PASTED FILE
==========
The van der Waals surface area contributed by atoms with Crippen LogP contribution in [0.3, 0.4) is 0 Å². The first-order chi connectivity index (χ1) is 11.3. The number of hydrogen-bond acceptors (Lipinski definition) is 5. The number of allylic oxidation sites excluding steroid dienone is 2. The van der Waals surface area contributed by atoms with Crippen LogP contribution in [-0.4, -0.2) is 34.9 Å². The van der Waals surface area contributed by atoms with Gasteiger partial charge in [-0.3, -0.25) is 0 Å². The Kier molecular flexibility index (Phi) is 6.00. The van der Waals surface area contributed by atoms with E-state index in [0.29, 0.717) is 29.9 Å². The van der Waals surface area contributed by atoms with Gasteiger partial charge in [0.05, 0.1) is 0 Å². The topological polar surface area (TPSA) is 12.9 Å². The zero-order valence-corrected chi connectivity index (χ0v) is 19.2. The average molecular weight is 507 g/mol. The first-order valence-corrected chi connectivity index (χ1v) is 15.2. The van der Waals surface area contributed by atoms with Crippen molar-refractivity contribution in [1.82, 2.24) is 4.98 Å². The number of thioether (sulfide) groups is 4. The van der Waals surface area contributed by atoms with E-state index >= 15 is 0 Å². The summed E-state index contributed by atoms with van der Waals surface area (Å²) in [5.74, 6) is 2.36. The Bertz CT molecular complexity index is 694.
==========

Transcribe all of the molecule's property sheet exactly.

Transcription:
The van der Waals surface area contributed by atoms with Crippen LogP contribution in [0.3, 0.4) is 0 Å². The first-order chi connectivity index (χ1) is 11.3. The number of hydrogen-bond acceptors (Lipinski definition) is 5. The number of allylic oxidation sites excluding steroid dienone is 2. The van der Waals surface area contributed by atoms with Crippen LogP contribution in [-0.4, -0.2) is 34.9 Å². The van der Waals surface area contributed by atoms with Gasteiger partial charge in [-0.3, -0.25) is 0 Å². The Kier molecular flexibility index (Phi) is 6.00. The van der Waals surface area contributed by atoms with E-state index in [0.29, 0.717) is 29.9 Å². The van der Waals surface area contributed by atoms with Gasteiger partial charge in [0.05, 0.1) is 0 Å². The topological polar surface area (TPSA) is 12.9 Å². The zero-order valence-corrected chi connectivity index (χ0v) is 19.2. The average molecular weight is 507 g/mol. The first-order valence-corrected chi connectivity index (χ1v) is 15.2. The van der Waals surface area contributed by atoms with Crippen molar-refractivity contribution in [1.82, 2.24) is 4.98 Å². The number of thioether (sulfide) groups is 4. The van der Waals surface area contributed by atoms with E-state index >= 15 is 0 Å². The summed E-state index contributed by atoms with van der Waals surface area (Å²) in [5.74, 6) is 2.36. The Bertz CT molecular complexity index is 694.